This essay analyses the relationship of two ‘Great Transformations’: the first from socialism to capitalism, more specifically in Eastern Europe in the 1990s, and the second from regulated to unregulated capitalism in the global economy since the 1980s, with respect to their common origins, elements and social results. Applying Karl Polanyi’s double-movement concept, it is concluded that these two, in essence neoliberal, transformations have led to societies being deeply divided economically, socially and culturally. Moreover, the self-protection of transformation losers is generating adverse political outcomes on a global scale. For both reasons, the outcomes of neoliberal transformations are jeopardising also the viability of the European Union, which was initially built on the basis of a regulated capitalism. The future of the global economy and also of the European Union depends on how the conflicts between the deepening of unregulated globalisation, national sovereignty and democratic politics can be solved.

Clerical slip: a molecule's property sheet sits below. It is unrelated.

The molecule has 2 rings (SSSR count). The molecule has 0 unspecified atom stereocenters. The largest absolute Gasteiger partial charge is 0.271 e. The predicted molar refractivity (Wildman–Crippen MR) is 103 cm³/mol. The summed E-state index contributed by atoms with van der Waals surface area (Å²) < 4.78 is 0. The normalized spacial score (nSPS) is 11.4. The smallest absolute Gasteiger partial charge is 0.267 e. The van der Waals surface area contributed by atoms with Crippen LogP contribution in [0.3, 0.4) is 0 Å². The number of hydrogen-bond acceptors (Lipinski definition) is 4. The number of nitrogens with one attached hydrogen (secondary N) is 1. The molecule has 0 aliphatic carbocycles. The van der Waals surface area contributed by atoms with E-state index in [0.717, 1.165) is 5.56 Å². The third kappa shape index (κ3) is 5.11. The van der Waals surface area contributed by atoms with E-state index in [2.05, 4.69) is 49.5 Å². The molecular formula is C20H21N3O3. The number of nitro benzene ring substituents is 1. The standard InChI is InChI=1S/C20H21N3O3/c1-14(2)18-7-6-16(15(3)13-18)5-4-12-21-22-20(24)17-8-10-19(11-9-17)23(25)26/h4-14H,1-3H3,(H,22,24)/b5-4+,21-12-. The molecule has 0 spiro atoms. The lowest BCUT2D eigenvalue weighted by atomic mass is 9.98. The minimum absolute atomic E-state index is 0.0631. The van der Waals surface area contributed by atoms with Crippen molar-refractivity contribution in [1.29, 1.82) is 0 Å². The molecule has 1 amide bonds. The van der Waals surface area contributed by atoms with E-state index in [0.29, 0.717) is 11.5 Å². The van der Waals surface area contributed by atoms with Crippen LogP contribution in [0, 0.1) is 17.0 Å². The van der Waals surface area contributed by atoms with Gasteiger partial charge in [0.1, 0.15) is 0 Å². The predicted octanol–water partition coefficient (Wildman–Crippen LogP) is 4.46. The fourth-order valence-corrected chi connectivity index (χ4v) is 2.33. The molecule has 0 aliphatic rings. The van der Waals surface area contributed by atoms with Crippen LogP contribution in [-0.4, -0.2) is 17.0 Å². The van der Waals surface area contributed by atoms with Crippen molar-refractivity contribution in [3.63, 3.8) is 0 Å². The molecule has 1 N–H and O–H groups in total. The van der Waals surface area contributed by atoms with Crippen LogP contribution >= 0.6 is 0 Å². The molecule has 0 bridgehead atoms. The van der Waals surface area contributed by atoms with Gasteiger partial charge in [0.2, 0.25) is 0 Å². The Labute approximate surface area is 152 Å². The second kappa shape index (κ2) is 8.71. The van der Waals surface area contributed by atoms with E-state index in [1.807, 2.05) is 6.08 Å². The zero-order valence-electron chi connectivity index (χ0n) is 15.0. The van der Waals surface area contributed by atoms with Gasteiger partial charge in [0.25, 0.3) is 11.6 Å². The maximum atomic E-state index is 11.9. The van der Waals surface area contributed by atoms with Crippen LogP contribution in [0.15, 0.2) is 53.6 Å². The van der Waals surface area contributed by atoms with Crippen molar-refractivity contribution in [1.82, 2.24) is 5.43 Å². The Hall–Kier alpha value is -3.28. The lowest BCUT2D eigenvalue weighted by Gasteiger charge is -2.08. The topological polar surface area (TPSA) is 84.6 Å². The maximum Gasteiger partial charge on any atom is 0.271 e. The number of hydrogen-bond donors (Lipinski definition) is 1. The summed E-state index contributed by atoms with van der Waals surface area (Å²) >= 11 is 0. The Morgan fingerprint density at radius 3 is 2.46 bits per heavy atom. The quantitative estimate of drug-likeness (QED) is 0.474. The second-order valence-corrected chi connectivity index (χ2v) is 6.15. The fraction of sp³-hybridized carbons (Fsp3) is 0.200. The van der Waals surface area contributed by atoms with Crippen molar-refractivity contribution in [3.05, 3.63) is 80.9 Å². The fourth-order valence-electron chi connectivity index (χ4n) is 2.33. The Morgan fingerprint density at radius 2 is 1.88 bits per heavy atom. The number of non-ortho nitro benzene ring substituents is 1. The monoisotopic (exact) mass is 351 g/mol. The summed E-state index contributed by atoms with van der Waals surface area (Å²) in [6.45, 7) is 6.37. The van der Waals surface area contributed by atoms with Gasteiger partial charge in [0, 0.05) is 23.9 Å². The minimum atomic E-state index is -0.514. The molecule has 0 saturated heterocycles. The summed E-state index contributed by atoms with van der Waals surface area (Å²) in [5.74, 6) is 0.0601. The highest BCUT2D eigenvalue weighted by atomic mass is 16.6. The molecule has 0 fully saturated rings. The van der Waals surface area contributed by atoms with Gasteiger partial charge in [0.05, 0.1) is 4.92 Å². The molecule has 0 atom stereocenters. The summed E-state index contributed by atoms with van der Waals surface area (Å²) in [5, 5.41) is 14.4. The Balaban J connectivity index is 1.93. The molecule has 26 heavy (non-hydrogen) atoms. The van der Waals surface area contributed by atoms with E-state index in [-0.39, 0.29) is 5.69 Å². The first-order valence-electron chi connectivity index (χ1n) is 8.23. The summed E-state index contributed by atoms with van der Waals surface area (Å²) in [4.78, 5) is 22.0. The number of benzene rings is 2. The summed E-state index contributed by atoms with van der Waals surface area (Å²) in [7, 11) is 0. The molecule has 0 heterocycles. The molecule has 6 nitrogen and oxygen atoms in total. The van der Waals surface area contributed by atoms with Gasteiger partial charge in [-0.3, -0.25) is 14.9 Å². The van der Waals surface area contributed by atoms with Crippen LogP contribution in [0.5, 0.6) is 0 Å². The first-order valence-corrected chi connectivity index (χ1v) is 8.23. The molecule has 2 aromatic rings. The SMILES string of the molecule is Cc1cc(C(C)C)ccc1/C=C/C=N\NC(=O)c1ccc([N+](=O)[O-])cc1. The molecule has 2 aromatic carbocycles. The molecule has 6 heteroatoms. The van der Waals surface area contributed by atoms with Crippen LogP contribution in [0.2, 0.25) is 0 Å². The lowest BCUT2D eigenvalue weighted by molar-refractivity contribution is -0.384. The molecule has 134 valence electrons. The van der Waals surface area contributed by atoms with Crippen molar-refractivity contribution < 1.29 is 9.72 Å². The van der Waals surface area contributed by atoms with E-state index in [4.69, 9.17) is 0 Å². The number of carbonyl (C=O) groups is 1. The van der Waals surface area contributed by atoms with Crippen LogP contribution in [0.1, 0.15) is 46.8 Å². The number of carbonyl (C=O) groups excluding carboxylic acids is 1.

Die Veröffentlichung kann hier heruntergeladen werden: https://journals.sagepub.com/eprint/XCJUQKR7MAWIDHDJTNAD/full